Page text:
Everything Old is New Again
When I was a little girl, back when the depression was ending and WWII was beginning, we had what we referred to as “bums” coming to the back door every now and then, wanting something to eat or drink. Or money, which of course no one had. Now the term “bums’ is politically incorrect, but in those days we called it as we saw it. Not always dainty.
These homeless folks seemed always to be men. We never saw homeless women or children and I ponder on that. Of course now we have conquered the gender barrier and women have earned the right to be homeless also, along with their children. Judging from the men hanging around the end of the route of the streetcar line across a busy street from a tavern six blocks from our house, I now realize that most if not all of these men had drinking problems. The men were judged “bums.” Fast forward to the 21st century andLarimer Street and look in some of the doorways at night.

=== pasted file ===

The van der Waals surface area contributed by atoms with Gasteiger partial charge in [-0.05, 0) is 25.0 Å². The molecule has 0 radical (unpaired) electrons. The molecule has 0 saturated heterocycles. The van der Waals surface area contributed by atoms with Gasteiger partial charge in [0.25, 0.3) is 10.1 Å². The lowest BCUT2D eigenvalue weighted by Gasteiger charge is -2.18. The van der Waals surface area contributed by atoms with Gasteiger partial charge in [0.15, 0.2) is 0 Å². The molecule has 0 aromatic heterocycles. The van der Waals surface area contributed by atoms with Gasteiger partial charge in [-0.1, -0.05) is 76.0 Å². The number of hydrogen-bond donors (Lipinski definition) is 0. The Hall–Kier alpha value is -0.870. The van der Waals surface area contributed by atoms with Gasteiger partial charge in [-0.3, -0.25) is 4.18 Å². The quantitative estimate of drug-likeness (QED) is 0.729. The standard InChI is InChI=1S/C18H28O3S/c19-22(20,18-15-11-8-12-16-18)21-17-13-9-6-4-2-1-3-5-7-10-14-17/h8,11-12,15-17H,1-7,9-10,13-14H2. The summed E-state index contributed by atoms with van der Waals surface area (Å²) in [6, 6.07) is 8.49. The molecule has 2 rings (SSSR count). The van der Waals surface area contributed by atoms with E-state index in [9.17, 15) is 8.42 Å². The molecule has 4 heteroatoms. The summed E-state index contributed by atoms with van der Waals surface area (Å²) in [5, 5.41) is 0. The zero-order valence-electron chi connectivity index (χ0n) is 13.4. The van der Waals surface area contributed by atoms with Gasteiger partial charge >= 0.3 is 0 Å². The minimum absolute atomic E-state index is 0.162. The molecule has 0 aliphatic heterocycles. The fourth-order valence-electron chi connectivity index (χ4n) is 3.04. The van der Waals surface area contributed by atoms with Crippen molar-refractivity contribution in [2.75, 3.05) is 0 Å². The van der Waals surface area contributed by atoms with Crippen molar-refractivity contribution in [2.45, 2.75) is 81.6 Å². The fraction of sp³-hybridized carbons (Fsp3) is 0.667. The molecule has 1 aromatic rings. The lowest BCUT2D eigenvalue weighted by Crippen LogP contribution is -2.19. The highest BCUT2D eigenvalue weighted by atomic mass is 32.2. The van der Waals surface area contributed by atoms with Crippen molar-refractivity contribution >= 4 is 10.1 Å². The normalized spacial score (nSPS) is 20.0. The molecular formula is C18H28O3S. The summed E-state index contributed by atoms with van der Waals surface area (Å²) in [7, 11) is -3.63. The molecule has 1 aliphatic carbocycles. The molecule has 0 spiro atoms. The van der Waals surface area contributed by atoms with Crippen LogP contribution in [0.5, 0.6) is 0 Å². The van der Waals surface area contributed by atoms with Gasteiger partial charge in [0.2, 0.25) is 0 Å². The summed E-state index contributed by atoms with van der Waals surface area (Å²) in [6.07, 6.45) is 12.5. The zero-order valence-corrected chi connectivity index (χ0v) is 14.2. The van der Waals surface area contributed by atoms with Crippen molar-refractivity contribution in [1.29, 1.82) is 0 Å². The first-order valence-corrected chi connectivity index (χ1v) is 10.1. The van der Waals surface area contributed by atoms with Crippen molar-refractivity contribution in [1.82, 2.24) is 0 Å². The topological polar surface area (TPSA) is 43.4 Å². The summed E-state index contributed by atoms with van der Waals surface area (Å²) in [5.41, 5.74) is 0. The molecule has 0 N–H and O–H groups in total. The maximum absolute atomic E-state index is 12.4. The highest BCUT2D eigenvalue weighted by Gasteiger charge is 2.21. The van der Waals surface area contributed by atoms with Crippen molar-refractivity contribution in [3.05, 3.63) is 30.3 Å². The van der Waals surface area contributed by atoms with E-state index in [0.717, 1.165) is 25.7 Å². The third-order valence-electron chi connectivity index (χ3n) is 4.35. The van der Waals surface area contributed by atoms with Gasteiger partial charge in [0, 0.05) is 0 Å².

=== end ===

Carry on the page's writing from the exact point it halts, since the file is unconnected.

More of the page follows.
At the height of the depression, when the horrible Dust Bowl Days had ravaged the Great Plains of Kansas,Nebraska,Eastern Colorado, and other states, men would travel the country, hitching rides on railroad box cars and appear at people’s back doors asking for a plate of food in exchange for a few hours of labor. No one had any money.
Today a young man appeared at our door, asking for money in exchange for work—any kind of work—for a few hours. We looked at our lawn covered in pine needles from the previous month’s snow and wind storms and offered the young man a ten dollar bill—a plate of food 21st century style. In retrospect this was a perfect arrangement: he eats again today and our lawn is cleared.
My husband and I see a strong connection between the “Great Depression” and this “Recession.” We cringe when we see the media joyfully touting the lowering
unemployment numbers, the (slight) rise in home sales, the return of consumerism. Not so fast, I want to say. What about this young man—laid off and jobless. What about the many people about to lose their homes. And what about the families living in their cars.
John Steinbeck showed us these pictures in The Grapes of Wrath and we read the book and shuddered. This can never happen inAmerica, we said. Never again will we have such a Depression. Until now when history is repeating itself. Everything old is new again in our country. I have a feeling that this young man outside raking our lawn will be the first of many in the months and perhaps the years to come.